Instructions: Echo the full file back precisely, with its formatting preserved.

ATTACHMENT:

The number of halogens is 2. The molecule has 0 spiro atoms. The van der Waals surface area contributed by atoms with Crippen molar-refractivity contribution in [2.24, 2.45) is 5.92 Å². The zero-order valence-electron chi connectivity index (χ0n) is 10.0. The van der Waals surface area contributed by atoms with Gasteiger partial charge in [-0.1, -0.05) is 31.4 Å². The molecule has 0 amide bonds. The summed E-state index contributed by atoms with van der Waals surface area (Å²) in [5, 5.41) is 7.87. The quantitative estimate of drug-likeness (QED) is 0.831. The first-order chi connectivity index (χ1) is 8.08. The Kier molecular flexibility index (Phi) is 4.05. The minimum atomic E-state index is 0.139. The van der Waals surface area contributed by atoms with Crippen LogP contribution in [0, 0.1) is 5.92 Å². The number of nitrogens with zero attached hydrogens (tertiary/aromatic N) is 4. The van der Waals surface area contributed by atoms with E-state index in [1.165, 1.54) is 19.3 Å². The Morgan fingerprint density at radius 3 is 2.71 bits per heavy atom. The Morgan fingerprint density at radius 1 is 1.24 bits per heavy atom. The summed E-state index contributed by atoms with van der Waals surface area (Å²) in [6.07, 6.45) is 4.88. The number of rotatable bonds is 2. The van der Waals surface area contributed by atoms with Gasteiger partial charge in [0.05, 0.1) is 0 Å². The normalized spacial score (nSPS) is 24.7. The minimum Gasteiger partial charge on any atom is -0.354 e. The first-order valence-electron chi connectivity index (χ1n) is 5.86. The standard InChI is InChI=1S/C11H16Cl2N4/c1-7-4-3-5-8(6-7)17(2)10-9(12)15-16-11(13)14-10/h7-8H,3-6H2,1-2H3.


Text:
The number of halogens is 2. The molecule has 0 spiro atoms. The van der Waals surface area contributed by atoms with Crippen molar-refractivity contribution in [2.24, 2.45) is 5.92 Å². The zero-order valence-electron chi connectivity index (χ0n) is 10.0. The van der Waals surface area contributed by atoms with Gasteiger partial charge in [-0.1, -0.05) is 31.4 Å². The molecule has 0 amide bonds. The summed E-state index contributed by atoms with van der Waals surface area (Å²) in [5, 5.41) is 7.87. The quantitative estimate of drug-likeness (QED) is 0.831. The first-order chi connectivity index (χ1) is 8.08. The Kier molecular flexibility index (Phi) is 4.05. The minimum atomic E-state index is 0.139. The van der Waals surface area contributed by atoms with Crippen LogP contribution in [0, 0.1) is 5.92 Å². The number of nitrogens with zero attached hydrogens (tertiary/aromatic N) is 4. The van der Waals surface area contributed by atoms with E-state index in [1.165, 1.54) is 19.3 Å². The Morgan fingerprint density at radius 3 is 2.71 bits per heavy atom. The Morgan fingerprint density at radius 1 is 1.24 bits per heavy atom. The summed E-state index contributed by atoms with van der Waals surface area (Å²) in [6.07, 6.45) is 4.88. The number of rotatable bonds is 2. The van der Waals surface area contributed by atoms with Gasteiger partial charge in [0.05, 0.1) is 0 Å². The normalized spacial score (nSPS) is 24.7. The minimum Gasteiger partial charge on any atom is -0.354 e. The first-order valence-electron chi connectivity index (χ1n) is 5.86. The standard InChI is InChI=1S/C11H16Cl2N4/c1-7-4-3-5-8(6-7)17(2)10-9(12)15-16-11(13)14-10/h7-8H,3-6H2,1-2H3.